Major T. J. “King” Kong: Survival kit contents check. In them you’ll find: one forty-five caliber automatic; two boxes of ammunition; four days’ concentrated emergency rations; one drug issue containing antibiotics, morphine, vitamin pills, pep pills, sleeping pills, tranquilizer pills; one miniature combination Russian phrase book and Bible; one hundred dollars in rubles; one hundred dollars in gold; nine packs of chewing gum; one issue of prophylactics; three lipsticks; three pair of nylon stockings. Shoot, a fella’ could have a pretty good weekend in Vegas with all that stuff.
—-Dr. Strangelove or: How I Learned to Stop Worrying and Love the Bomb (1964)


The last few weeks, whenever I would sit down at the computer – dipping my toes in the very shallow edge of the warm and wild sea of the internet – looking for youtube videos of old and tacky musical performances – I kept coming across the word “Scopitone.” A lot of musical chintz, commercial pop from the early sixties, especially stuff from Europe…

Some of the best (and worst) of it had the word Scopitone floating above the tawdry grin and shabby outfits, grainy film-transfer, inane and incongruous background singers, and abysmal dance routines. I assumed that Scopitone was a brand, or a record label, or something else rooted in the second-rate musical world of the time. I was right about that, I guess, but it wasn’t until a few days ago that I stumbled across what Scopitone actually is.

It is a machine. A musical video jukebox of the time. MTV for the sixties. An Ipod of the day, the size of a refrigerator.

A Scopitone Machine

A Scopitone is a way to pay to view sixteen millimeter films of the stars of the day. The short musical films were stored on reels inside the complex mechanism and delivered up for view on a dark, dim, blurry screen atop the contraption while the sounds, carried on an innovative magnetic track beside the filmstrip, bellowed out of tinny, static-filled speakers.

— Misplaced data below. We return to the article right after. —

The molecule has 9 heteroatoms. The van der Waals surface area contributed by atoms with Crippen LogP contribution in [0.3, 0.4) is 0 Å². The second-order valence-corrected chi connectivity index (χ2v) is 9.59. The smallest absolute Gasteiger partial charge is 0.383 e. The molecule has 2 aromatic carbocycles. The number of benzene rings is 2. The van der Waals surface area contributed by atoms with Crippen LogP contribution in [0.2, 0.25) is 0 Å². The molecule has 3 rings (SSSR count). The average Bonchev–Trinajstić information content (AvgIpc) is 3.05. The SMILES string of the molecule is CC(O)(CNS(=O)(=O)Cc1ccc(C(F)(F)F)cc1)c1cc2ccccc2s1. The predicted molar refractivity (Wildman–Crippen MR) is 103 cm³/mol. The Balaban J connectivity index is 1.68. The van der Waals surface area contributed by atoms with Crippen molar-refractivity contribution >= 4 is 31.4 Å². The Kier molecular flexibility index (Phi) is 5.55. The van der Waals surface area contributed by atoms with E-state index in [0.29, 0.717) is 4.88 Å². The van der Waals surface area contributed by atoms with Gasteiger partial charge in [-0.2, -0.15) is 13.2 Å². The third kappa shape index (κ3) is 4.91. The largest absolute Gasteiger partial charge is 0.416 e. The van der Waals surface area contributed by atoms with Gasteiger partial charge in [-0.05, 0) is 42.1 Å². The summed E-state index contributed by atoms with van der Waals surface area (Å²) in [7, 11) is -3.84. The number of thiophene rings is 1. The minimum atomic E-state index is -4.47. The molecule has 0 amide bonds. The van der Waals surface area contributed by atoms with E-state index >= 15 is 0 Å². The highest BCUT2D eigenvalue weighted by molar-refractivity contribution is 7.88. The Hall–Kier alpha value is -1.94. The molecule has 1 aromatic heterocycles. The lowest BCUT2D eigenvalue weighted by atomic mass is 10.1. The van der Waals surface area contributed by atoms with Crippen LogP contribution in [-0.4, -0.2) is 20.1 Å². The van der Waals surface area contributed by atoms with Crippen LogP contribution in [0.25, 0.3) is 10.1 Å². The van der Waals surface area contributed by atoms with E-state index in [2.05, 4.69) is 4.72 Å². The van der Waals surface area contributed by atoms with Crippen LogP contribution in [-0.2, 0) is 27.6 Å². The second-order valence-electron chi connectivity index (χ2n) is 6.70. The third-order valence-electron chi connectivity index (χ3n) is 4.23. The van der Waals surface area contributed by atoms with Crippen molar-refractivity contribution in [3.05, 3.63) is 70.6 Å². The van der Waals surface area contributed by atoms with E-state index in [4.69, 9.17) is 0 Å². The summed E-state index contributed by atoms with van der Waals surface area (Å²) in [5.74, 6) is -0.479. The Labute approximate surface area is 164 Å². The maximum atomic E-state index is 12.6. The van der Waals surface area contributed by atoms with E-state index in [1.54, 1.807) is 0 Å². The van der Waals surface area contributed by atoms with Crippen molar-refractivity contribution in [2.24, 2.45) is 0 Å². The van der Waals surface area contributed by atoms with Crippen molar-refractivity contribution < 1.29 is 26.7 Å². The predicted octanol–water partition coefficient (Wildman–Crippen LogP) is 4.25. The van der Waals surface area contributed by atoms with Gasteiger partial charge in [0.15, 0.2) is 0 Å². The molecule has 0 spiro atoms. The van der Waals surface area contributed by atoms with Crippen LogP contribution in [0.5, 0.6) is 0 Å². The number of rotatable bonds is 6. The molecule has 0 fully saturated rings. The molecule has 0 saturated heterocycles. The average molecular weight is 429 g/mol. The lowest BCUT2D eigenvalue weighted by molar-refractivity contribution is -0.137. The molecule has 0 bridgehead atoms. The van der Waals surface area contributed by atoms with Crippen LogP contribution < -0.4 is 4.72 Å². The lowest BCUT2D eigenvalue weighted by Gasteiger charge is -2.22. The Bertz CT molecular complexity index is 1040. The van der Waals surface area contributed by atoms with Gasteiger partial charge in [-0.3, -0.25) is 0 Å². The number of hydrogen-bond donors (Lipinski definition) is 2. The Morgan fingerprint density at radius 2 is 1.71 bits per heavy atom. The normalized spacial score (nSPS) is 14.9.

The Scopitone was developed in France after World War II. The story is that two French engineers built the prototype projector from a 16mm aerial spy camera and used other leftover war equipment for the mechanism. It was very complex and wasn’t perfected until the late 1950’s. I can’t imagine the difficulty of building a mechanism to automatically thread and rewind a pile of 16mm film reels, all in a portable machine the size of a refrigerator.

The interior mechanism of a Scopitone

The machines were mostly placed in loud, noisy, crowded bars full of desperate drunken young men. That is why so many feature skimpy outfits on skinny starlets, shimmying whatever it is that they’ve got for the three minutes or so the song spends wearing itself out.

A classic Scopitone – Neil Sedaka with Showgirls. (Is Miss June Barbara Eden?)

I love the idea of these whirring, clanking, clumsy mechanical marvels competing for spare change with the stale pretzels on the bar. What pitiful echoes of sophomoric erotic thoughts would course through the alcohol-fueled young minds while viewing something like this:

The only thing stranger that the short success of the Scopitone is the fact that these films are still around today. You can buy DVDs. There are blogs dedicated to them. I can go online, type Scopitone into the youtube search field and my screen fills with a list of hundreds of these ancient artifacts. Is it stranger that they are available… or that I actually like to look at them, or even write about them.

Oh well. It is what it is.

This is actually a great song. But why are they singing to a bear?

This one is straight from a burlesque show… and I remember the Dean Martin James Bond spoof of the same name. Did the song come first?

Have to have one with dancers wearing fringed bikinis.

This is the most heartfelt song I’ve ever seen that involved women in bikinis playing skee-ball. “Hey Kids! Play with Peppy”

Always had a soft spot for instrumental “twist” music.

Most of the Scopitone music is obscure and second-rate – but this is one of the best songs of all time… and an interesting visual of the time

And of course, Bang Bang